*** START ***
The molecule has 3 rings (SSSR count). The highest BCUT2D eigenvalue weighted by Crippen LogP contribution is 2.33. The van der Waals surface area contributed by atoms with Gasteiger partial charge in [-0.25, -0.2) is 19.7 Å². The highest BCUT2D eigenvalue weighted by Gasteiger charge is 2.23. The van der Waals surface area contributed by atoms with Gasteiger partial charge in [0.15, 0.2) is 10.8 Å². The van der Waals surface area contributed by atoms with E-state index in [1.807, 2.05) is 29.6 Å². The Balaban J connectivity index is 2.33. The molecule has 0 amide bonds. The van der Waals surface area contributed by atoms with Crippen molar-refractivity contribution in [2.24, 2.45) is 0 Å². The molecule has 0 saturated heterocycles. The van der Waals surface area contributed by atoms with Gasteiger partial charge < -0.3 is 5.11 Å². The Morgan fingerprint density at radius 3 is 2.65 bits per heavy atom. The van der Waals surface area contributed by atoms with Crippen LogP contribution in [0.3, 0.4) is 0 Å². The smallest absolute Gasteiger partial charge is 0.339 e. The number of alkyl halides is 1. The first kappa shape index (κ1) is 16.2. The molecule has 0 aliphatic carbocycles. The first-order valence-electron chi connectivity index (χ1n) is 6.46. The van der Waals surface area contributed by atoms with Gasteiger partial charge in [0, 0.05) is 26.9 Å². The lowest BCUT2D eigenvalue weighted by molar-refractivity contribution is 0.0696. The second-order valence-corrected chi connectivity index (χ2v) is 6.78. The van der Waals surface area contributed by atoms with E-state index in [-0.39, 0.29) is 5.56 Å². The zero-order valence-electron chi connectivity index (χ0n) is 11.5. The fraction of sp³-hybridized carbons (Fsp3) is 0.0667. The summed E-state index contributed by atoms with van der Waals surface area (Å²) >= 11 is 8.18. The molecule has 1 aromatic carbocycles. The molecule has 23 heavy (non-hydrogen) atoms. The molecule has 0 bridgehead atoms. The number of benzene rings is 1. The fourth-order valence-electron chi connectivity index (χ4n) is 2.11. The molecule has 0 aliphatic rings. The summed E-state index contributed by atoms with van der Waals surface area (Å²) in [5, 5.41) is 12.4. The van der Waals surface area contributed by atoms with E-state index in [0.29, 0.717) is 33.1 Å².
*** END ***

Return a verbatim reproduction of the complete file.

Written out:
The molecule has 3 rings (SSSR count). The highest BCUT2D eigenvalue weighted by Crippen LogP contribution is 2.33. The van der Waals surface area contributed by atoms with Gasteiger partial charge in [-0.25, -0.2) is 19.7 Å². The highest BCUT2D eigenvalue weighted by Gasteiger charge is 2.23. The van der Waals surface area contributed by atoms with Gasteiger partial charge in [0.15, 0.2) is 10.8 Å². The van der Waals surface area contributed by atoms with E-state index in [1.807, 2.05) is 29.6 Å². The Balaban J connectivity index is 2.33. The molecule has 0 amide bonds. The van der Waals surface area contributed by atoms with Crippen molar-refractivity contribution in [2.24, 2.45) is 0 Å². The molecule has 0 saturated heterocycles. The van der Waals surface area contributed by atoms with Gasteiger partial charge < -0.3 is 5.11 Å². The Morgan fingerprint density at radius 3 is 2.65 bits per heavy atom. The van der Waals surface area contributed by atoms with Crippen LogP contribution in [0.3, 0.4) is 0 Å². The smallest absolute Gasteiger partial charge is 0.339 e. The number of alkyl halides is 1. The first kappa shape index (κ1) is 16.2. The molecule has 0 aliphatic carbocycles. The first-order valence-electron chi connectivity index (χ1n) is 6.46. The van der Waals surface area contributed by atoms with Gasteiger partial charge in [0, 0.05) is 26.9 Å². The lowest BCUT2D eigenvalue weighted by molar-refractivity contribution is 0.0696. The second-order valence-corrected chi connectivity index (χ2v) is 6.78. The van der Waals surface area contributed by atoms with E-state index in [-0.39, 0.29) is 5.56 Å². The zero-order valence-electron chi connectivity index (χ0n) is 11.5. The fraction of sp³-hybridized carbons (Fsp3) is 0.0667. The summed E-state index contributed by atoms with van der Waals surface area (Å²) >= 11 is 8.18. The molecule has 1 aromatic carbocycles. The molecule has 23 heavy (non-hydrogen) atoms. The molecule has 0 bridgehead atoms. The number of benzene rings is 1. The fourth-order valence-electron chi connectivity index (χ4n) is 2.11. The molecule has 0 aliphatic rings. The summed E-state index contributed by atoms with van der Waals surface area (Å²) in [5, 5.41) is 12.4. The van der Waals surface area contributed by atoms with E-state index in [0.29, 0.717) is 33.1 Å².